What Is Justice In Bankruptcy?

Justice in America has taken different paths over time. 

In the days of  Justice of the Peace Roy Bean (portrayed by the late, great Paul Newman), wild west justice was often harsh, decisive and often at the whim of the sheriff or judge serving it up.

Justice is one of those words that gets different definitions from different people.  One person’s justice, is another person’s crime.

In bankruptcy court, justice takes the form of a balancing of competing interests.   Bankruptcy courts are “courts of equity”, which means that they are not designed to merely determine if someone has followed the law or violated it; their purpose is to issue orders to achieve a desired result.

As with everything, the concept of justice seems to have different meanings to different parties.    Creditors feel justice would be served if they get paid 100%.  Debtors seem to believe justice would be served if they don’t have to pay anything (including to their attorneys it often seems).

In bankruptcy, this purpose is to balance the needs of the debtor (filing the bankruptcy case) to get a fresh start and eliminate the obligation to repay certain debts,  with the rights of the creditors (those owed money) to get paid.   The Bankruptcy Code is designed to achieve this result “simply” by analyzing the ability of the debtor to repay his/her/its debts, and the so-called “means test” introduced in 2005 supplemented this goal.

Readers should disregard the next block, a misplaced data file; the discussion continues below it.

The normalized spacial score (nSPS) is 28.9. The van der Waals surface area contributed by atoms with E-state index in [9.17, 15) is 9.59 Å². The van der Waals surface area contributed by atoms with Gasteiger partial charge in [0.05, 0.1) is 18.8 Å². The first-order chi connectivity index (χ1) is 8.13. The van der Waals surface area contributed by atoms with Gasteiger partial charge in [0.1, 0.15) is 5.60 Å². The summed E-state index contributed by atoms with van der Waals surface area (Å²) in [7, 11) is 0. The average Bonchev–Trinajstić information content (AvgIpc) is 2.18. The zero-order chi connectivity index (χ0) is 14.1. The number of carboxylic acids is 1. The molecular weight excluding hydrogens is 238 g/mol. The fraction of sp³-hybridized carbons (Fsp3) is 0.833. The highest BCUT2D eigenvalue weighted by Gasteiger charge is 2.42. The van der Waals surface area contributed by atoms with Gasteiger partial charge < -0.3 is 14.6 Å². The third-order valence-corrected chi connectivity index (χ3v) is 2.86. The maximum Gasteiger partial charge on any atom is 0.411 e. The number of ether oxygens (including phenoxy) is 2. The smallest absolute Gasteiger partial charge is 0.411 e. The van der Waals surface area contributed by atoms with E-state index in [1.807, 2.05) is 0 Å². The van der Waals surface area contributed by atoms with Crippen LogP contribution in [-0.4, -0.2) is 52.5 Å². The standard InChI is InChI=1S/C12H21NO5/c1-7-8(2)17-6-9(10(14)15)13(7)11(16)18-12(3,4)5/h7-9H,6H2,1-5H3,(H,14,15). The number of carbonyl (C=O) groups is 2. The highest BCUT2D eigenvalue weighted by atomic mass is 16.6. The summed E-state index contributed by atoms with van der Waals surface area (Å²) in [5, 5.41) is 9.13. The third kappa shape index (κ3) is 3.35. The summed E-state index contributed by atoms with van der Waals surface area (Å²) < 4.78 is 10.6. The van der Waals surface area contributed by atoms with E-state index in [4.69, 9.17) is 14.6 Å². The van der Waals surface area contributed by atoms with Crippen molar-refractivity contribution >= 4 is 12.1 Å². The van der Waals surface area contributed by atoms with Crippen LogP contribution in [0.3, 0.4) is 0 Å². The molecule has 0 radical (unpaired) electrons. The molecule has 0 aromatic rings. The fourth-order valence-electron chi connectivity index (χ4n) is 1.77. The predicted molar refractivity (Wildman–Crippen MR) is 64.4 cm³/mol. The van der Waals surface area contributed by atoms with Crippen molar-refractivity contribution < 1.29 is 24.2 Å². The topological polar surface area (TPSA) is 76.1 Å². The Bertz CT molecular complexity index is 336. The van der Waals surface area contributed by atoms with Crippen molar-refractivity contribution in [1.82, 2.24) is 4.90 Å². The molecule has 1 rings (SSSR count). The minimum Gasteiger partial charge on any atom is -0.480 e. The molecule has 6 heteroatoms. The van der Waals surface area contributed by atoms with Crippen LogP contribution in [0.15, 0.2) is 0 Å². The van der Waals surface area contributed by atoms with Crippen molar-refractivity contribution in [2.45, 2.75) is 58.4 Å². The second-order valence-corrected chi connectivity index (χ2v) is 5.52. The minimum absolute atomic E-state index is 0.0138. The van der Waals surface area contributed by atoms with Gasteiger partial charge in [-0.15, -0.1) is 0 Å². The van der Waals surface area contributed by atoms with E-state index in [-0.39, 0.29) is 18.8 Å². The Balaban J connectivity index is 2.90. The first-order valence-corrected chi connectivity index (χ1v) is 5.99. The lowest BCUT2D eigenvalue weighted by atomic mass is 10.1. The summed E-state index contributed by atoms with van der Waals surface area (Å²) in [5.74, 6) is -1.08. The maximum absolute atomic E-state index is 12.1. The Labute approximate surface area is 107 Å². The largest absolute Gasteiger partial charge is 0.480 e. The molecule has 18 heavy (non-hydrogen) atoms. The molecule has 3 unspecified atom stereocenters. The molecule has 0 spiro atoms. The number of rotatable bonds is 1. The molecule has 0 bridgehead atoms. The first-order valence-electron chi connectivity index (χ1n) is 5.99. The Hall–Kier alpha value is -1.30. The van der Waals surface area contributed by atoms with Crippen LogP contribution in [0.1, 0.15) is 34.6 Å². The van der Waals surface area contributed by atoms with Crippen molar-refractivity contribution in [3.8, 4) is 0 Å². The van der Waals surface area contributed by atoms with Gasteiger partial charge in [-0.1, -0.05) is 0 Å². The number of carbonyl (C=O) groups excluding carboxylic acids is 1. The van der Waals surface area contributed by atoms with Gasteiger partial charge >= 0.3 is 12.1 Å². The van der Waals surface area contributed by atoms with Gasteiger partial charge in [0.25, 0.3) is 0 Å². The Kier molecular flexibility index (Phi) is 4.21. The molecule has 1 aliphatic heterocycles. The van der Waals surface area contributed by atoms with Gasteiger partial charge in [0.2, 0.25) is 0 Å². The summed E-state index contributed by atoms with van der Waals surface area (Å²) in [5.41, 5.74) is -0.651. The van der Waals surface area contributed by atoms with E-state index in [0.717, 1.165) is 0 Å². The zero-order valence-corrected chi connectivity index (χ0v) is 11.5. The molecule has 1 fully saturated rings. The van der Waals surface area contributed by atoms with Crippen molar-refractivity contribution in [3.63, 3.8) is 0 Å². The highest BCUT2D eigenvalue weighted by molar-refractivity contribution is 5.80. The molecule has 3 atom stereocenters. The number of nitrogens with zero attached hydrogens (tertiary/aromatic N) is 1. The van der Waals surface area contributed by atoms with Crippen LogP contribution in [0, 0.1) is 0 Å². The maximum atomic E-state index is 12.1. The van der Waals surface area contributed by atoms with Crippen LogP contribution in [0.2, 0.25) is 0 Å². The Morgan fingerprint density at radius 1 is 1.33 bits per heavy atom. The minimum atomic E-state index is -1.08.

To further these goals, for example, the  bankruptcy laws allow a bankruptcy trustee to sue creditors who have received payments from the bankrupt debtor within a certain period prior to the bankruptcy case being filed (90 days for regular creditors, and 12 months for relatives and insiders) to recover those funds as being “preferential” and they are then paid back to all creditors pro rata for a more equitable distribution.

There are many other ways in which the bankruptcy laws try to achieve this balance, and bankruptcy judges are called upon to make decisions in interpreting the laws that try to maintain this delicate balance because, on the whole, the bankruptcy laws benefit us all as a society.

They give “honest, but unfortunate” debtors the fresh start in bankruptcy they need so they can return to being productive members of society (or businesses the chance to reorganize their debts to return to profitability), but also try to maximize the amount creditors will receive.

Does this meet with your definitions of justice?     The bankruptcy laws are evolving even today, but overall I think justice is served.

This article is part of my bankruptcy alphabet series.


Image courtesy of Marion Doss